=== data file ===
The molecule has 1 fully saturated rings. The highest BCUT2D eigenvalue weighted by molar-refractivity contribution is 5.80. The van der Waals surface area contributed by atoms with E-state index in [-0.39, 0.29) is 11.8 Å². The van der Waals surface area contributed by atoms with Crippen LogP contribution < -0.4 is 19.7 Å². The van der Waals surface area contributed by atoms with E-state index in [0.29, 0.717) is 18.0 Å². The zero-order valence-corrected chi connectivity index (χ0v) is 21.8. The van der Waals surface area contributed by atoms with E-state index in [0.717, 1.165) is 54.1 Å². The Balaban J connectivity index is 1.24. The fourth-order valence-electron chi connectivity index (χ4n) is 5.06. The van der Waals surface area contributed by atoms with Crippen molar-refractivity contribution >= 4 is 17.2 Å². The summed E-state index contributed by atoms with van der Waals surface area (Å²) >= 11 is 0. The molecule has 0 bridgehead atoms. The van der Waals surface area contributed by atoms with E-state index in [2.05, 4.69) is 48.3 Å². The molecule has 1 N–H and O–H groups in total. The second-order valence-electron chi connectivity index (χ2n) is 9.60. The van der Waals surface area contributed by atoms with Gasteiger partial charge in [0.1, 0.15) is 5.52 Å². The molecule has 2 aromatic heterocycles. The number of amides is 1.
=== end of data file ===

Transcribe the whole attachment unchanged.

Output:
The molecule has 1 fully saturated rings. The highest BCUT2D eigenvalue weighted by molar-refractivity contribution is 5.80. The van der Waals surface area contributed by atoms with E-state index in [-0.39, 0.29) is 11.8 Å². The van der Waals surface area contributed by atoms with Crippen LogP contribution < -0.4 is 19.7 Å². The van der Waals surface area contributed by atoms with E-state index in [0.29, 0.717) is 18.0 Å². The zero-order valence-corrected chi connectivity index (χ0v) is 21.8. The van der Waals surface area contributed by atoms with E-state index in [0.717, 1.165) is 54.1 Å². The Balaban J connectivity index is 1.24. The fourth-order valence-electron chi connectivity index (χ4n) is 5.06. The van der Waals surface area contributed by atoms with Crippen molar-refractivity contribution >= 4 is 17.2 Å². The summed E-state index contributed by atoms with van der Waals surface area (Å²) >= 11 is 0. The molecule has 0 bridgehead atoms. The van der Waals surface area contributed by atoms with E-state index in [2.05, 4.69) is 48.3 Å². The molecule has 1 N–H and O–H groups in total. The second-order valence-electron chi connectivity index (χ2n) is 9.60. The van der Waals surface area contributed by atoms with Gasteiger partial charge in [0.1, 0.15) is 5.52 Å². The molecule has 2 aromatic heterocycles. The number of amides is 1.